And David girded his sword upon his armour, and he assayed to go; for he had not proved it. And David said unto Saul, I cannot go with these; for I have not proved them. And David put them off him. And he took his staff in his hand, and chose him five smooth stones out of the brook, and put them in a shepherd's bag which he had, even in a scrip; and his sling was in his hand: and he drew near to the Philistine.
Every since I’ve heard the story of David and Goliath I have wondered why David took five smooth stones out of the brook. I’ve also heard many people give their reasons for this. Maybe it was a lack of faith in that he thought he may miss four times before hitting his mark. Maybe it serves as an example that we should be “equipped” regardless of the level of our faith. Some have suggested that Goliath had 4 brothers and David was preparing to take all of them out. Finally, I’ve heard in charismatic circles that the five stones could have represented the “five fold ministry” of apostle, prophet, evangelist, pastor, and teacher. The problem with each of these suggestions is that they are really just a guess.
Now, I can’t claim that I have a definite answer to this age old question. But what I can claim is that I noticed something today in the Word of God that could possibly give an explanation to “why five stones.” Prior to the famous David and Goliath incident, Israel warred with the Philistines. Israel, in trying to “conjure up” a victory, decided without instruction from God, to go get the ark of the covenant to “help them out.” (I Sam. 4:3) As expected, this man inspired idea did not work and the ark of God was captured by the Philistines. Apparently the Philistines did not learn the lesson that the Israelites had been taught of God. They placed the ark of God into their own pagan temple thinking that its presence would bring them good fortune. However, the opposite effect was had. Not only did their idol god, Dagon, continue to fall on its face before the ark, the Philistines were stricken with severe hemorrhoids on account of them keeping the ark in their possession. (I Sam. 5) In chapter 6, the Philistines had had enough. They were preparing to send the ark back to its rightful owner. Their pagan priests suggested that they send it back with a trespass offering of five golden emerods (hemorrhoids) and five golden mice. We see in verse 17:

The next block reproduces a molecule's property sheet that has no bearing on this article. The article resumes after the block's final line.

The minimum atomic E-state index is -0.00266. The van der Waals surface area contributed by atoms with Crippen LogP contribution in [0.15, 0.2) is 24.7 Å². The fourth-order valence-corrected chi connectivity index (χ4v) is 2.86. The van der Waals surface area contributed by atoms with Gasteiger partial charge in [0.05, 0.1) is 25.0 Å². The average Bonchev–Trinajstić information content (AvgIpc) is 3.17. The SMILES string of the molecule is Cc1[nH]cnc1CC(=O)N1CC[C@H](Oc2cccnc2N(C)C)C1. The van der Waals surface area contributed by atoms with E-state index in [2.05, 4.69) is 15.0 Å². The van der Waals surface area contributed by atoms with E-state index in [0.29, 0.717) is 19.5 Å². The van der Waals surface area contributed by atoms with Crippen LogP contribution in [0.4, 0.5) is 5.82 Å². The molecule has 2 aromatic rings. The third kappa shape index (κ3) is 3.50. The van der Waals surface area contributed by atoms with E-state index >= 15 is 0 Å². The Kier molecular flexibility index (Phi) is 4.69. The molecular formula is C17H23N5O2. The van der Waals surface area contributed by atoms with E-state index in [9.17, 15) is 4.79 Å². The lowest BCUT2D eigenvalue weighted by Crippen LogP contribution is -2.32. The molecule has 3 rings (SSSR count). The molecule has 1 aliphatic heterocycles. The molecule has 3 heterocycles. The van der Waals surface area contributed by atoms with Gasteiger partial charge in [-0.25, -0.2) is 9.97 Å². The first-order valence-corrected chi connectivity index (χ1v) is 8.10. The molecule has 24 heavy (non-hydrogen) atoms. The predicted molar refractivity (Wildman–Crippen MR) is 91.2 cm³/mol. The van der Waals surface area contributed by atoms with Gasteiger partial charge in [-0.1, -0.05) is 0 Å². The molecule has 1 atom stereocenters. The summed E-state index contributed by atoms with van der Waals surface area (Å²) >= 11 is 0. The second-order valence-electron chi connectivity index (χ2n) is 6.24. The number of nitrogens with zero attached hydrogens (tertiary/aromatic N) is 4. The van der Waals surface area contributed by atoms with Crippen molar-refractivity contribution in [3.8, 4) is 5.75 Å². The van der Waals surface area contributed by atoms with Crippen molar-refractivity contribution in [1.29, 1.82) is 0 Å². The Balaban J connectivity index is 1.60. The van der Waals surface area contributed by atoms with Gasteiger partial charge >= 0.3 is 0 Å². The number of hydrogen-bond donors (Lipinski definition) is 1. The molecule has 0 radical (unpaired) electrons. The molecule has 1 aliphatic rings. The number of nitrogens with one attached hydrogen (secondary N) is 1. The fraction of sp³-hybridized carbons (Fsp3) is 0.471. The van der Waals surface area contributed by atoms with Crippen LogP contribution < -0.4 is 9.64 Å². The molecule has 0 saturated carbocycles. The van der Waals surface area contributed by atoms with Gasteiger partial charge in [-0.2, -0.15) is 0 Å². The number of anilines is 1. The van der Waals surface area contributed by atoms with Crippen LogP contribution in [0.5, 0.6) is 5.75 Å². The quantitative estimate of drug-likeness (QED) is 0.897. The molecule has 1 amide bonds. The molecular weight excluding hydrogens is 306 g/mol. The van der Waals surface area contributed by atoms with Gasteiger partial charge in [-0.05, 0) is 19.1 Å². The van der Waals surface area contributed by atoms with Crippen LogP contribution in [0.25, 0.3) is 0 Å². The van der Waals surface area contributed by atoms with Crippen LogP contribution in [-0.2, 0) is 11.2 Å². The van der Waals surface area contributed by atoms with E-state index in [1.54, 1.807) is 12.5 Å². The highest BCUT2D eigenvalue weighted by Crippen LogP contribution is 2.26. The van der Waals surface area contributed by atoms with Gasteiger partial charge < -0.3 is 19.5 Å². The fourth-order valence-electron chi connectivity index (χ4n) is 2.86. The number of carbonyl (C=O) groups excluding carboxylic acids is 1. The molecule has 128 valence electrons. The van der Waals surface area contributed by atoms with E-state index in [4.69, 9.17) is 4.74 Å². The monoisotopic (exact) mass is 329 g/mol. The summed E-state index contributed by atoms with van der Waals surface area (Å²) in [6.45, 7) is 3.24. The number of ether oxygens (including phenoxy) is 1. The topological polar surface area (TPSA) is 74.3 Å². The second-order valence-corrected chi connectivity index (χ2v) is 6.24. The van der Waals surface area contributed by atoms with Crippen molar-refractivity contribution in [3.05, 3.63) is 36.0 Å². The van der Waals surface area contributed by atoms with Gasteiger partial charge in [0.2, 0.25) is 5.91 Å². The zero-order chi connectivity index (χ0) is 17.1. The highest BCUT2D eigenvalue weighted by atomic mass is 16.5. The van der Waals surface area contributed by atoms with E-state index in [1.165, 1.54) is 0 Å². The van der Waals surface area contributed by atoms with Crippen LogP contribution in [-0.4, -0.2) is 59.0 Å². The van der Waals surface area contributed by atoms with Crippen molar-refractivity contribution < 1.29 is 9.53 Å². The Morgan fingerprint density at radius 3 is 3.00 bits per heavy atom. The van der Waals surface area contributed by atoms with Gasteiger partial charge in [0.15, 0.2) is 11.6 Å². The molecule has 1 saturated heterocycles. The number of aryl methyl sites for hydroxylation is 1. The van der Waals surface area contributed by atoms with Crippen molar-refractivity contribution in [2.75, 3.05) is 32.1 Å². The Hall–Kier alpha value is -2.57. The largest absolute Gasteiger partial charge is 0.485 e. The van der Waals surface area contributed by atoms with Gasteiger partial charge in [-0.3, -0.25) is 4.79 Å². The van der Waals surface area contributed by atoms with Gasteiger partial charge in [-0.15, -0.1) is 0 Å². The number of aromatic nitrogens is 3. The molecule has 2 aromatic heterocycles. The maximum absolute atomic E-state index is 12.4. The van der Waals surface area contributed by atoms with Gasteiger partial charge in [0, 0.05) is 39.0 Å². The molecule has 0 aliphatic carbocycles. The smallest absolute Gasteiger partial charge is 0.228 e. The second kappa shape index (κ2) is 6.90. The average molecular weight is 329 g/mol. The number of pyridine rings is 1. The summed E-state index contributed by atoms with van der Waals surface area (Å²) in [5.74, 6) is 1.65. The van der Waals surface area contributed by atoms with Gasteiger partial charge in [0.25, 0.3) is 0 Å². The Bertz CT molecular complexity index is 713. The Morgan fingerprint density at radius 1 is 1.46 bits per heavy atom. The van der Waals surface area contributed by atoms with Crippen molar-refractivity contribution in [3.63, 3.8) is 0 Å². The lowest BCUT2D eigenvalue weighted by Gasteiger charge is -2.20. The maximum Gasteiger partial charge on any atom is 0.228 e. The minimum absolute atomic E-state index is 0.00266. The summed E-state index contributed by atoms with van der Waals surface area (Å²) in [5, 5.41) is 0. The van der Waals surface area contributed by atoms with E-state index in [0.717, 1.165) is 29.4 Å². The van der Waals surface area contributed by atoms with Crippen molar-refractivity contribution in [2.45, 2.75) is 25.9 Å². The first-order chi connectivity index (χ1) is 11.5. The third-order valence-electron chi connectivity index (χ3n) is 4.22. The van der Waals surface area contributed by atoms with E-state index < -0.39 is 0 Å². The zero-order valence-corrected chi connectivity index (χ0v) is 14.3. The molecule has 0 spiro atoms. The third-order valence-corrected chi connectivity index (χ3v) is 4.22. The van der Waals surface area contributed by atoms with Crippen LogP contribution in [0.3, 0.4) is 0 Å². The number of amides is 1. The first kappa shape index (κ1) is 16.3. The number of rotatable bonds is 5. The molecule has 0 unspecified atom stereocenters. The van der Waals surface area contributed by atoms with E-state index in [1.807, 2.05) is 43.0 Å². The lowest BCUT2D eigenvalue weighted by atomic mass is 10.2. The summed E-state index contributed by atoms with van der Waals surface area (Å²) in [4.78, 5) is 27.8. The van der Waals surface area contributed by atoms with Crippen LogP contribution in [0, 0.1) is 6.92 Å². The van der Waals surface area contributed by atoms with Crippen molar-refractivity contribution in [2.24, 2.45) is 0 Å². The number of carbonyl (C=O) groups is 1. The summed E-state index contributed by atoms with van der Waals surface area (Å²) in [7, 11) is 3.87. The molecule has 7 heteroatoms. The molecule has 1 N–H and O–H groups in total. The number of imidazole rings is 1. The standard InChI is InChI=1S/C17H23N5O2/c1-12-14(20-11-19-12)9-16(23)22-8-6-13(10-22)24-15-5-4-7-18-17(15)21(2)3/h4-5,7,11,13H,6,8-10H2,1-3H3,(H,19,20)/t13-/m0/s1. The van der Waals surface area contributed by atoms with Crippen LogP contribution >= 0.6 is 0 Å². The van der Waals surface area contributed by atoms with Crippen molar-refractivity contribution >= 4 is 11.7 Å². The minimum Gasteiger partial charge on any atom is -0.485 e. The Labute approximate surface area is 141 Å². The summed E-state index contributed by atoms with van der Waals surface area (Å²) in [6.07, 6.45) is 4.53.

And these are the golden emerods which the Philistines returned for a trespass offering unto the LORD; for Ashdod one, for Gaza one, for Askelon one, for Gath one, for Ekron one;
What caught my eye was Gath. Gath is where Goliath was from. (I Sam. 17:4) So, could it be that David suspected there may be a giant for each of the five Philistine cities that had been plagued by God over the issue with the ark? Yes, this is still a guess. However, I base this guess on preceding scripture. After all, shouldn’t we always turn to scripture to interpret scripture?
Mike, I’ve never heard that theory before, but it does seem to be a possibility. The one I’ve heard most often is the one about Goliath’s four brothers. This theory is supported by 2 Samuel 21:15-22 (especially verses 17 and 22) and the parallel passage in 1 Chronicles 20:5 . I don’t know if you considered this when you were writing your post.
Thanks Tim for providing the scripture reference to the "brothers" theory. I love to find out when things are asserted based on scripture.
My blog entry was instigated by just reading through the scripture and noticeing the "five golden emerods" in relation to the Phillistines, and considering the "five smooth stones" of David.
I also haven't checked any commentaries on it. But I thought it was an interesting connection.
Mike, do they mean to literally dip their emerods in gold like gold plating?
Based on the context I imagine that they fashioned these out of solid gold. Just as I don't imagine that they actually dipped mice into molten gold. But the scripture passage I quoted is the only place, to my knowledge, where it is mentioned.
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